Ear impaction; Cerumen impaction; Ear blockage; Hearing loss - ear wax
The ear canal is lined with hair follicles. The ear canal also has glands that produce a waxy oil called cerumen. The wax will most often make its way to the opening of the ear. There it will fall out or be removed by washing.
Wax can build up and block the ear canal. Wax blockage is one of the most common causes of hearing loss.
Ear wax protects the ear by:
In some people, the glands produce more wax than can be easily removed from the ear. This extra wax may harden in the ear canal and block the ear, causing an impaction. When you try to clean the ear, you may instead push wax deeper and block the ear canal. For this reason, health care providers recommend against trying to reach into your own ear to clean it.
Some of the common symptoms are:
Most cases of ear wax blockage can be treated at home. The following remedies can be used to soften wax in the ear:
Another method is to wash out the wax.
To avoid damaging your ear or causing an infection:
After the wax is removed, dry the ear thoroughly. You may use a few drops of alcohol in the ear or a hair dryer set on low to help dry the ear.
You may clean the outer ear canal by using a cloth or paper tissue wrapped around your finger. Mineral oil can be used to moisturize the ear and prevent the wax from drying.
Do not clean your ears too often or too hard. Ear wax also helps protect your ears. Never try to clean the ear by putting any object, such as a cotton swab, into the ear canal.
If you cannot remove the wax plug or you have discomfort, consult a health care provider, who may remove the wax by:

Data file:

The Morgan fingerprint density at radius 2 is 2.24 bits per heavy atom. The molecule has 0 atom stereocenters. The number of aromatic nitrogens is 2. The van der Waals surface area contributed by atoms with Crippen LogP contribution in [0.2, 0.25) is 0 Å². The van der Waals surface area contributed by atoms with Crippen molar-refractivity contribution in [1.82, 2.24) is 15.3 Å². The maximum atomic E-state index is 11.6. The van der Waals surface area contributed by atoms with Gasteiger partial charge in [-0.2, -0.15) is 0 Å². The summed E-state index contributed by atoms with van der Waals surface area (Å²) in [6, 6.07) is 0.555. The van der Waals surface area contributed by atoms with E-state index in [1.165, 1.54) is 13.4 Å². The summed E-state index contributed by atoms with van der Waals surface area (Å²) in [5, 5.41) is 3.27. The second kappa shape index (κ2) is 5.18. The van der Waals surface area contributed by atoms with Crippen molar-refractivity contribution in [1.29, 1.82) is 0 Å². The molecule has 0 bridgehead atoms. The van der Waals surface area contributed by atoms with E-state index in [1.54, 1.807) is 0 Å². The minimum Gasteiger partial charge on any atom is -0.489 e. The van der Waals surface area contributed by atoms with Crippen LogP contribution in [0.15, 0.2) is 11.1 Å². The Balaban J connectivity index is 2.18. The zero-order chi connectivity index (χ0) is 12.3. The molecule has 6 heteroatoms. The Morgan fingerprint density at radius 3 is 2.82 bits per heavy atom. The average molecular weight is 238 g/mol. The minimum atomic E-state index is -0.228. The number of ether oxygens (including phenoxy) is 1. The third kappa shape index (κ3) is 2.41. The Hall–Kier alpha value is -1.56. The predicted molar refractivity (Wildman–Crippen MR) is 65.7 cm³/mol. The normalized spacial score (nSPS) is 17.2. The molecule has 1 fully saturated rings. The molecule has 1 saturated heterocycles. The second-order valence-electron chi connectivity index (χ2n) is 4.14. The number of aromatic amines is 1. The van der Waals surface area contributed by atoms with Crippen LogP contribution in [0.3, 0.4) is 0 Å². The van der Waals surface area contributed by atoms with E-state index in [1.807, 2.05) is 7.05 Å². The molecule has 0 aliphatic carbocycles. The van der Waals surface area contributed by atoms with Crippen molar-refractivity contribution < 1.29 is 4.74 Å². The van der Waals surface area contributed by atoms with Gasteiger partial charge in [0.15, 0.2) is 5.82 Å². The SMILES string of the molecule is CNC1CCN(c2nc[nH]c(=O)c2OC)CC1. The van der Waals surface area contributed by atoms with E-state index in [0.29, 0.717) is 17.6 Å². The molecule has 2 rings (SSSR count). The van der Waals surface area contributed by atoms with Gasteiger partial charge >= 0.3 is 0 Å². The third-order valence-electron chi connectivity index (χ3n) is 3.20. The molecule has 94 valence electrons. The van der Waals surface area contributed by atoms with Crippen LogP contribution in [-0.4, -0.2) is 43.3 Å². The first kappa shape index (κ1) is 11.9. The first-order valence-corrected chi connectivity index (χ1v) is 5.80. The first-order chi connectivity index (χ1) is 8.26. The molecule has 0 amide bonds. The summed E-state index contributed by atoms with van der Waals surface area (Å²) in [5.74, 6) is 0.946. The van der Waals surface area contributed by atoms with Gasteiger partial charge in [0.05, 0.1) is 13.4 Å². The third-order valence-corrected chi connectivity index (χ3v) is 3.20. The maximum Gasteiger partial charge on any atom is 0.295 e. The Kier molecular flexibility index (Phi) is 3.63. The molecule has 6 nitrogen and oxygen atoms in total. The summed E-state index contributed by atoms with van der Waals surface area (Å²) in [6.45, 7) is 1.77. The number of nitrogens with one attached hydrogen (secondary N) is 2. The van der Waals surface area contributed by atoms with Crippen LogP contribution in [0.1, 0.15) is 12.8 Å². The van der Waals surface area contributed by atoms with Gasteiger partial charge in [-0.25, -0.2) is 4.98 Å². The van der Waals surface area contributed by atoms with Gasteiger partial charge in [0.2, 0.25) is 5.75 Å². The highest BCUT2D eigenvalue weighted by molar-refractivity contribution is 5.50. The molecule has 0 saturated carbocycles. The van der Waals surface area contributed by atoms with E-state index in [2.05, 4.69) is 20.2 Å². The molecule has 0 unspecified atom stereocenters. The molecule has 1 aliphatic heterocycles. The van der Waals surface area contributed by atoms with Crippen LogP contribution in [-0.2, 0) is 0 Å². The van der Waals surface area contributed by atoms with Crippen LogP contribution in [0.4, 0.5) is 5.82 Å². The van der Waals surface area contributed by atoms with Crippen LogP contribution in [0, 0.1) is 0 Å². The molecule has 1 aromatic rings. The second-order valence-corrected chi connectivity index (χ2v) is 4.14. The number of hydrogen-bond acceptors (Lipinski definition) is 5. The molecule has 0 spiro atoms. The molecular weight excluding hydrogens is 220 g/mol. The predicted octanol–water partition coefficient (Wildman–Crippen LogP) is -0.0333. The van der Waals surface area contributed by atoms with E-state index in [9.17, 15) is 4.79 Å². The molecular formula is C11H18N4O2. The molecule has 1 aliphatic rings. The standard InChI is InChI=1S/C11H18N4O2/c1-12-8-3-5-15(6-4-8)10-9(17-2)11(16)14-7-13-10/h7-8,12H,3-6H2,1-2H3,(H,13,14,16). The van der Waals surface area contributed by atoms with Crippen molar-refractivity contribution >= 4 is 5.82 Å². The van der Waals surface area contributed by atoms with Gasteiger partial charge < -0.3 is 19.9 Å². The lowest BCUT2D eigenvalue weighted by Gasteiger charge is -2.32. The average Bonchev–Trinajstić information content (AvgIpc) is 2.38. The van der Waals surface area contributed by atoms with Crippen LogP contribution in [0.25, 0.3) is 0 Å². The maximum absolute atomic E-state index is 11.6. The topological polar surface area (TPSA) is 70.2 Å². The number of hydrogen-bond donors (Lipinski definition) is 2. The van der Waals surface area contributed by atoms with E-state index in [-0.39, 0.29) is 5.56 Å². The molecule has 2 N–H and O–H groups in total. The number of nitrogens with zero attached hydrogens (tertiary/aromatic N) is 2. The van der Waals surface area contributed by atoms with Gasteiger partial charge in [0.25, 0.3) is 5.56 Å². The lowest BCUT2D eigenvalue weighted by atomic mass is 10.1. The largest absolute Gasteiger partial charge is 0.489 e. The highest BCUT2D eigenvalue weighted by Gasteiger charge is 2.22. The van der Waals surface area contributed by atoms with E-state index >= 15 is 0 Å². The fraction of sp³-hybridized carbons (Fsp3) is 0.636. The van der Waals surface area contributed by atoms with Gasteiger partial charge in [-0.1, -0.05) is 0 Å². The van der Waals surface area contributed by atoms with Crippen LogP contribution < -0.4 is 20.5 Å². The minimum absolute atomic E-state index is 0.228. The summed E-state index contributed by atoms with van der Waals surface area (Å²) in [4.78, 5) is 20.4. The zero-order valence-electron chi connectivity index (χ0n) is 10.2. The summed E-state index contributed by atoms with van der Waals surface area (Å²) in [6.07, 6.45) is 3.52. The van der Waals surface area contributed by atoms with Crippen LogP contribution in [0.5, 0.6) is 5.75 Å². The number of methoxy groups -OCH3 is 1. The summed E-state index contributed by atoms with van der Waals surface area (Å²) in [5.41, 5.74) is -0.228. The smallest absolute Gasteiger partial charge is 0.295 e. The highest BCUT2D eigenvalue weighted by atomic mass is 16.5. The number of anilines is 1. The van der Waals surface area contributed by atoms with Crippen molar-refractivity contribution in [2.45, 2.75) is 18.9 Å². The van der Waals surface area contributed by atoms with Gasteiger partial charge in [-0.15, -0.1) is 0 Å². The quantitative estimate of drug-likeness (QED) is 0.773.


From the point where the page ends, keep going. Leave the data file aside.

The ear may become blocked with wax again in the future. Hearing loss is often temporary. In most cases, hearing returns completely after the blockage is removed. Hearing aid users should have their ear canal checked for excess wax every 3 to 6 months.
Rarely, trying to remove ear wax may cause an infection in the ear canal. This can also damage the eardrum.
See your provider if your ears are blocked with wax and you are unable to remove the wax.
Also call if you have an ear wax blockage and you develop new symptoms, such as:
Riviello RJ. Otolaryngologic procedures. In: Roberts JR, Custalow CB, Thomsen TW, eds. Roberts and Hedges' Clinical Procedures in Emergency Medicine and Acute Care. 7th ed. Philadelphia, PA: Elsevier; 2019:chap 63.
Schwartz SR, Magit AE, Rosenfeld RM, et al. Clinical practice guideline (update): earwax (cerumen impaction). Otolaryngol Head Neck Surg. 2017;156(1_suppl):S1-S29. PMID: 28045591 pubmed.ncbi.nlm.nih.gov/28045591/.
Whitaker M. Office-based procedures in otology. In: Myers EN, Snyderman CH, eds. Operative Otolaryngology Head and Neck Surgery. 3rd ed. Philadelphia, PA: Elsevier; 2018:chap 125.BACK TO TOP
Review Date: 4/13/2020
Reviewed By: Josef Shargorodsky, MD, MPH, Johns Hopkins University School of Medicine, Baltimore, MD. Also reviewed by David Zieve, MD, MHA, Medical Director, Brenda Conaway, Editorial Director, and the A.D.A.M. Editorial team.
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